This is a great question. It is also very good that the flooring installer made this recommendation. Hardwood flooring is very sensitive to moisture and humidity. Controlling the humidity in the crawlspace is very important for the home’s health, indoor air quality (which equals YOUR health) and the stability of the flooring.
Essentially, the treatment of a crawlspace should be about the same as a basement. It should be conditioned with the HVAC system (supply vents only) and the soil should seamlessly covered with a heavy pool liner like material and it should also extend up the walls of the foundation. Before the liner is installed, rigid foam insulation should be placed on the exterior foundation walls. All vents to the outside need to be blocked off and sealed year round. Any insulation that may be present in the floor joist cavities should also be removed.
What you are doing is relocating the building’s thermal envelope from the floor structure to the foundations structure. This better controls the humidity in the whole home and reduces the potential for mold, rot and insects/rodents.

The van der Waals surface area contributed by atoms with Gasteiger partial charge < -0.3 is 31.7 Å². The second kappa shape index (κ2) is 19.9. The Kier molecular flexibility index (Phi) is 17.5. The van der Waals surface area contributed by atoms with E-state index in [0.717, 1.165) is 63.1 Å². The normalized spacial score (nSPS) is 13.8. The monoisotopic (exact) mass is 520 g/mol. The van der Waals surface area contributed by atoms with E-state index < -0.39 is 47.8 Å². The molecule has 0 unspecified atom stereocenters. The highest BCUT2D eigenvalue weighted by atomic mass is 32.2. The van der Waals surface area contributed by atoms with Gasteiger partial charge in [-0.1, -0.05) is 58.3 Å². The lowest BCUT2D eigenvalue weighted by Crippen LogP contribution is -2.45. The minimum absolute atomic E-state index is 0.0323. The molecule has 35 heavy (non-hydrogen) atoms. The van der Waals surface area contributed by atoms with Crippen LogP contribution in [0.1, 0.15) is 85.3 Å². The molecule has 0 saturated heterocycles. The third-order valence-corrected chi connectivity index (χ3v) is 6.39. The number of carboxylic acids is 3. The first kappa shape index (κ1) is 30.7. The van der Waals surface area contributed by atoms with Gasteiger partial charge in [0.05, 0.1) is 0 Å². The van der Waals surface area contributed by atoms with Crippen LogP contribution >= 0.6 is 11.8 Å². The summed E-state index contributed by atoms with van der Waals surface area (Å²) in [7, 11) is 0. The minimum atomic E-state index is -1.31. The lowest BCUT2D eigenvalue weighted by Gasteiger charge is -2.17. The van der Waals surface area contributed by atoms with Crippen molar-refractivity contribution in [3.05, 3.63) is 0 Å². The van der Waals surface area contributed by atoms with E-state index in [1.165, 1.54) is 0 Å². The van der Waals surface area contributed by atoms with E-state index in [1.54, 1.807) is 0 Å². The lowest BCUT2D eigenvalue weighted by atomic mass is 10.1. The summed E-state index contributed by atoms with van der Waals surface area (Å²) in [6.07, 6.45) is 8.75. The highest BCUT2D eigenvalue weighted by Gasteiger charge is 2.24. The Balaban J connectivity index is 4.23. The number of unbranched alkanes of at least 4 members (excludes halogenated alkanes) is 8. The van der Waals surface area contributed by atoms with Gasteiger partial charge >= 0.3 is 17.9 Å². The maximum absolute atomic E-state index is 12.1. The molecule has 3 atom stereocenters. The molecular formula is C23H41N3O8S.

The effect on your heating and cooling bills should not be noticeably changed. In some cases, the relocation of the envelope like I have described has actually helped the efficiency of the home because outside unconditioned air is no longer allowed to be directly under the floor of the living space.
I agree with your flooring contractors recommendations for most applications. Please contact our office if you would like our assistance in correcting your crawlspace issues and any of your flooring or other improvement needs. 314.909.1800.